Prue, a slave from down the street, comes into the kitchen bearing hot rolls to sell. Prue says she is miserable and wishes she were dead. In response to the remark of another slave, she admits to getting drunk in order to alleviate her sorrows. As she leaves the kitchen, Tom asks to help her with carrying the rolls. He implores her to stop drinking and find the Lord. She tells him her sordid history. A former master used her to breed children to sell at the slave market. After being sold to her current master, she gave birth to another baby and gratefully anticipated being able to raise the child, having had so many taken from her over the years. However, her mistress soon took ill, and the long hours that Prue had to spend at her bedside, away from the baby, caused her milk to dry up. Her owners refused to pay for purchased milk, and the baby died of starvation.
After Prue leaves, Tom sits alone outside. Eva comes out to take a ride in her new carriage, and asks him what troubles him. He tells her Prue’s story, and she loses all desire to go out that day.
A few days later, the members of the St. Clare household learn that Prue’s master has whipped her to death. Miss Ophelia reacts with shock, and asks if no laws exist to protect against such deeds. St. Clare explains that the law considers slaves to be property, and people may destroy their own possessions at will. Ophelia accuses St. Clare of supporting slavery; he denies this but says, “in a community so organized, what can a man of honorable and humane feelings do, but shut his eyes all he can, and harden his heart? . . . the most I can do is to try and keep out of the way of it.”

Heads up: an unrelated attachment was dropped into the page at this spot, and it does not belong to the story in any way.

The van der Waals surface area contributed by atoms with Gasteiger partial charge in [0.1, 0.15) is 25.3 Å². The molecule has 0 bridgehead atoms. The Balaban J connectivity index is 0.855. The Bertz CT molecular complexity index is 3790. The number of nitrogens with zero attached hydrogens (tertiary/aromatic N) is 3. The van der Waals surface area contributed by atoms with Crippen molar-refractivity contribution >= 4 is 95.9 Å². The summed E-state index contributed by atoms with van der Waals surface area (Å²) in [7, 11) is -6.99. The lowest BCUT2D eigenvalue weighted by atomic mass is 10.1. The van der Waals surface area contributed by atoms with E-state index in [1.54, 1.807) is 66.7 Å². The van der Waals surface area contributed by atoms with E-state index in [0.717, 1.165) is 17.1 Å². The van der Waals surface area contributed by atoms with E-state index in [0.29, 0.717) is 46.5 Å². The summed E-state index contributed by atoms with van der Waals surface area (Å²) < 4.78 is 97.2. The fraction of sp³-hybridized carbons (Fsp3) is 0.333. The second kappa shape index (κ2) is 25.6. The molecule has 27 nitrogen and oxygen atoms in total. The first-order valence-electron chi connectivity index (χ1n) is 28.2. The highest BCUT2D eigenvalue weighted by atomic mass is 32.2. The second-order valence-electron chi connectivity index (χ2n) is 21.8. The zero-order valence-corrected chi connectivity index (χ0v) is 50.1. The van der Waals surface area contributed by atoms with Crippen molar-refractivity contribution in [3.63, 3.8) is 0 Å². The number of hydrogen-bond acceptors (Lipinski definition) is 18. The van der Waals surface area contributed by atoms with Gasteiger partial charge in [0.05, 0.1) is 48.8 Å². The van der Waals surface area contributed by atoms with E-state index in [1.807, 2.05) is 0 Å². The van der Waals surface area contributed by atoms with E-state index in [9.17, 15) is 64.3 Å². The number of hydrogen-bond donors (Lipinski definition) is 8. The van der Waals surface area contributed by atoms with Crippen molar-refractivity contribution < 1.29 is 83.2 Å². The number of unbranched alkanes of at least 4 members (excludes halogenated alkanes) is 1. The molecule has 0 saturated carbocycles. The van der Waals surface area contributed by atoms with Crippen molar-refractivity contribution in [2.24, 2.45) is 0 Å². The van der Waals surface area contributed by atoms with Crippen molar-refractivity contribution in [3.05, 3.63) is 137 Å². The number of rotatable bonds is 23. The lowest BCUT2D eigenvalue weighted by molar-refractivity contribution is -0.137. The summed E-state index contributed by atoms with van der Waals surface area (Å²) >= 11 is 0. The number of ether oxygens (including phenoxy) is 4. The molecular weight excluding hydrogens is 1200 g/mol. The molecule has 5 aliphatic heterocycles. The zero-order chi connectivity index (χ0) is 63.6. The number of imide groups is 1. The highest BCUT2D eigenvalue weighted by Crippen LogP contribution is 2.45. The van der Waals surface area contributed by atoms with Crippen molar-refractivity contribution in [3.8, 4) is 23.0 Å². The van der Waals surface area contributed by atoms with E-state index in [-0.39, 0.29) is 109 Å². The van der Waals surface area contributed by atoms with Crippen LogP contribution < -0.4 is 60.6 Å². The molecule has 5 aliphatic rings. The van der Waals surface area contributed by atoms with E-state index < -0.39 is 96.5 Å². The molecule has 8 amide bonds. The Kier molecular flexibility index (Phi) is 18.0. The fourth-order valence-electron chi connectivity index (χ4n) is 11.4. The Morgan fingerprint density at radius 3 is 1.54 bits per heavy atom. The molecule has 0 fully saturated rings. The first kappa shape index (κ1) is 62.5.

Despite this apparent resignation, St. Clare also shows anger against the system and tells of his mother’s moral perfection: “a direct embodiment and personification of the New Testament,” she possessed a love of humanity that contrasted sharply with his father’s aristocratic attitudes, lack of religious sentiment, and embrace of slavery. Although she never confronted his father directly, St. Clare’s mother made a great impression upon his moral constitution. Thus when St. Clare and his twin brother inherited the family’s slaves upon their father’s death, he found himself unable to bear being the master of a huge plantation and hundreds of slaves. St. Clare tells of a slave who was caught trying to run from the plantation. He explains that the slave had a reputation for rebelliousness, but St. Clare, by tending to him and caring for him, “tamed” him. He then made out free papers for the slave. But the slave felt so grateful toward St. Clare that he ripped the papers in two and pledged his life to him. Eva, who is also listening to the story, starts crying and says that hearing these things makes them sink into her heart.